November 25, 2020
gig economy lyft Policy rideshare Technology Uber

Uber and Lyft in driving seat to remake US labor laws

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Uber signs are seen August 20, 2020 at Los Angeles International Airport in Los Angeles, California. - Rideshare service rivals Uber and Lyft were given a temporary reprieve on August 20 from having to reclassify drivers as employees in their home state of California by August 21. (Photo by Robyn Beck / AFP) (Photo by ROBYN BECK/AFP via Getty Images)

Enlarge / Uber signs are seen August 20, 2020 at Los Angeles International Airport in Los Angeles, California. – Rideshare service rivals Uber and Lyft were given a temporary reprieve on August 20 from having to reclassify drivers as employees in their home state of California by August 21. (Photo by Robyn Beck / AFP) (Photo by ROBYN BECK/AFP via Getty Images) (credit: Robyn Beck | Getty Images)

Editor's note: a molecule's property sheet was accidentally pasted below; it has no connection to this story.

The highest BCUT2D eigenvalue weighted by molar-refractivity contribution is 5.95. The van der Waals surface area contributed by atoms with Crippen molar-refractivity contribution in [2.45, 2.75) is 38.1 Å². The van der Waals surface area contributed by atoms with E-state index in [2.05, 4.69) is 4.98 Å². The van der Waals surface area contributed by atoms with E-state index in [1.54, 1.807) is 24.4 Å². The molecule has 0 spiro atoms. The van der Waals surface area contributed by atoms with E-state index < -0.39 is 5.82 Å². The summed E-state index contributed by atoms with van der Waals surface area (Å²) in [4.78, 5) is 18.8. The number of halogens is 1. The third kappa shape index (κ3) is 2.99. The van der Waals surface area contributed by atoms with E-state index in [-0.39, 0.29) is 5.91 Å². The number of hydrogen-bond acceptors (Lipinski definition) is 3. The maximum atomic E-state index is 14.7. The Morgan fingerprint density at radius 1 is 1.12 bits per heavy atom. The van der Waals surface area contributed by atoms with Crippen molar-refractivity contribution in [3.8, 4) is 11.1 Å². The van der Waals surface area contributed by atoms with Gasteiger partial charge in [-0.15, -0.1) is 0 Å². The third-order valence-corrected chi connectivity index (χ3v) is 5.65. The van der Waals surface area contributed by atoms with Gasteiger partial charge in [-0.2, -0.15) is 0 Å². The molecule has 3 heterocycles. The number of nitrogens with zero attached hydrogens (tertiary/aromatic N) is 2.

California voters’ decision to let Uber and other gig economy companies continue to treat their workers as independent contractors has dealt a crushing blow to campaigners and legislators and paved the way for the companies to remake labour laws across the US.

Voters in the state overwhelmingly approved Proposition 22 on Tuesday, exempting the companies from a new employment law passed last year. As a result, drivers in the state will not be classed as employees but can draw upon limited healthcare provisions and will earn a minimum rate of pay.

The victory paves the way for similar legislation to be put in place across the US where, according to research from the investment bank Cowen, as many as 17 states are considering how to regulate the gig economy.

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